The oil is at depths of 3,000 to 4,000 feet, far below the environment of the most popular Gulf fish like red snapper, tuna and mackerel. But it is not harmless. These depths are where small fish and crustaceans live. And one of the biggest migrations on Earth involves small fish that go from deep water to more shallow areas, taking nutrients from the ocean depths up to the large fish and mammals.

Those smaller creatures could be harmed by going through the oil, said Larry McKinney, director of Texas A&M; University’s Gulf of Mexico research center in Corpus Christi.

Some aspects of that region are so little known that “we might lose species that we don’t know now exist,” said Graham of the Dauphin Island lab.

“This is a highly sensitive ecosystem,” agreed Steve Murawski, chief fisheries scientist for the federal agency NOAA. “The animals down at 3,300 to 3,400 feet grow slowly.” The oil not only has toxic components but could also cause genetic problems even at low concentrations, he said.

Lubchenco said NOAA is “very concerned about the impact” of the oil below the surface and federal officials last week started more aggressive monitoring of it.


notajayhawk 7 years, 9 months ago

So there's still a huge plume of oil - that's so bad it's like swimming through spring water. If you could swim almost 3000 feet under water, that is. And it might threaten some species - species that are up 'til now undiscovered.


gr 7 years, 9 months ago

Even if we can't see it, can't find it, and cannot find any harm, we must continue being fearful of the unknown.

just_another_bozo_on_this_bus 7 years, 9 months ago

I see we've got the start of the obligatory procession of willful ignorance.

notajayhawk 7 years, 9 months ago

Speaking of ignorance, Herr Klowne, since you're so fanatically opposed to drilling for oil, why don't you stop using petroleum products? You could start with that computer you're using to bore us all to death.

boohoohoohoozo - typical (well, not typical, he's pretty much at the top of the heap) hypocrite - 'I want to use all the products that we get from oil, but whine incessantly about the drilling for it'.

Here, boohoohoozo, let me help you out with your reading:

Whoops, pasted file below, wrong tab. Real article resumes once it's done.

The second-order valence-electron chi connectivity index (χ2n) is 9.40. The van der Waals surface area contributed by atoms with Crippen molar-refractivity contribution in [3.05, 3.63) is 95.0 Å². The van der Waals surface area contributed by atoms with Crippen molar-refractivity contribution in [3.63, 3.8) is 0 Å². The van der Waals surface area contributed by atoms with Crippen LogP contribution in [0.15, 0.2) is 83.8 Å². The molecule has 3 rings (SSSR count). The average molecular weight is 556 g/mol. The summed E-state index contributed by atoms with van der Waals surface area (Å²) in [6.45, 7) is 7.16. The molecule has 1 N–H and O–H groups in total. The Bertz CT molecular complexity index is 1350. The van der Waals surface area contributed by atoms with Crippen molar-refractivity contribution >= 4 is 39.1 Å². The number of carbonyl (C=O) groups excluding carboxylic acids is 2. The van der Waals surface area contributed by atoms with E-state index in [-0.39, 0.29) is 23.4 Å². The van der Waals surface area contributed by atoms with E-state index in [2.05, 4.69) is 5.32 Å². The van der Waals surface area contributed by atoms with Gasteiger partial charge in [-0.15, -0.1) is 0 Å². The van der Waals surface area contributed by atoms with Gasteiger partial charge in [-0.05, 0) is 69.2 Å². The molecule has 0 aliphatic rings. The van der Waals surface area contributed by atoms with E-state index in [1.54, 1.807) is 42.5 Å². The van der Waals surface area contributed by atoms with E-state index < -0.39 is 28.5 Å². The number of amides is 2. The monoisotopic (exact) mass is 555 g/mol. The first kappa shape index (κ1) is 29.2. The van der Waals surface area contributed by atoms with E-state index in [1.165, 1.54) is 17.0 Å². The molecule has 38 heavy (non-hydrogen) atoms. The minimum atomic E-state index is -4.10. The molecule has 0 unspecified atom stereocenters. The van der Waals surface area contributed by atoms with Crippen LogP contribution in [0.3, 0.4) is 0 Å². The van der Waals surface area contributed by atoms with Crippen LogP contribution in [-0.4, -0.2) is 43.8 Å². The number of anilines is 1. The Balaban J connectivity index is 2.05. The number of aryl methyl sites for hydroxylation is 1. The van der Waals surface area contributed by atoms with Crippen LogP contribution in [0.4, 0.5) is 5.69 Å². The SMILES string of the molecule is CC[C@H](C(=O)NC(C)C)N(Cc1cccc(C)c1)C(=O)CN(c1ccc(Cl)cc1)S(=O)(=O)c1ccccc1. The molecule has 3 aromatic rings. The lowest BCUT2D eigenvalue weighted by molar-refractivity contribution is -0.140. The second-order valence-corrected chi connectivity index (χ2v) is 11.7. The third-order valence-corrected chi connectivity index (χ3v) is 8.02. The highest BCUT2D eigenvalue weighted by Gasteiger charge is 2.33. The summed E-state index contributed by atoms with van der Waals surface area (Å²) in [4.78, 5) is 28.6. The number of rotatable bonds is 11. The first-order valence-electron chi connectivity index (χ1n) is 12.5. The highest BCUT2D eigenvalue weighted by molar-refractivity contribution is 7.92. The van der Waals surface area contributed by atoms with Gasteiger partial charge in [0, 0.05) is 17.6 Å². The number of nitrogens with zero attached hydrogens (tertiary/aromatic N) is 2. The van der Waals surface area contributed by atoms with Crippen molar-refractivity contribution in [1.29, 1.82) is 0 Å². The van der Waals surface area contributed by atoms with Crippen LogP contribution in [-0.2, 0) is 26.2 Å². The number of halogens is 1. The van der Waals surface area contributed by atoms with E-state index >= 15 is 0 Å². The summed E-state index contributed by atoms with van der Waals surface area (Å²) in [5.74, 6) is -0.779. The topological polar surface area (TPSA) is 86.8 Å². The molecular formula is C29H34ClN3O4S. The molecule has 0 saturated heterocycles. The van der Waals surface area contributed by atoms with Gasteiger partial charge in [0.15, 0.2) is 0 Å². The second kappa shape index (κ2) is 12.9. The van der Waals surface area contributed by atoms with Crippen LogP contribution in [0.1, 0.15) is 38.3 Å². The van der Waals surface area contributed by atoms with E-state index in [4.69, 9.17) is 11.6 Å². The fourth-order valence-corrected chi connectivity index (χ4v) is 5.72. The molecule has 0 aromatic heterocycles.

• "Those smaller creatures could be harmed"

  • "The oil ... could also cause genetic problems"

And my favorite,

  • “we might lose species that we don’t know now exist”

Okay, boohoohoozo: Here's a chance to put up or shut up. Since we're so ignorant, and you're so 'enlightened' [snicker], explain to us all what the damage from this plume is?

just_another_bozo_on_this_bus 7 years, 9 months ago

" These depths are where small fish and crustaceans live. And one of the biggest migrations on Earth involves small fish that go from deep water to more shallow areas, taking nutrients from the ocean depths up to the large fish and mammals."

I'm sure your willful ignorance didn't allow the significance of this paragraph to enter your "thought" process.

So let me give you a little assist:

There's a little thing called the food chain. And this plume endangers the bottom of the food chain, which in turn endangers the top of the food chain that feeds on it, and humans happen to be at the very top of that food chain.

gr 7 years, 9 months ago

But you believe humans are evil, right? Therefore if it endangers humans, that is a good thing according to your logic, right?

1029 7 years, 9 months ago

I'm starting to question whether this "oil spill" even happened it all. It sure would be convenient to have the liberal mainstream media make something like this up so that the leftist environmentalists could put an end to drilling.

gr 7 years, 9 months ago

Spills have happened often. Why do you suppose this one was made such the sensation?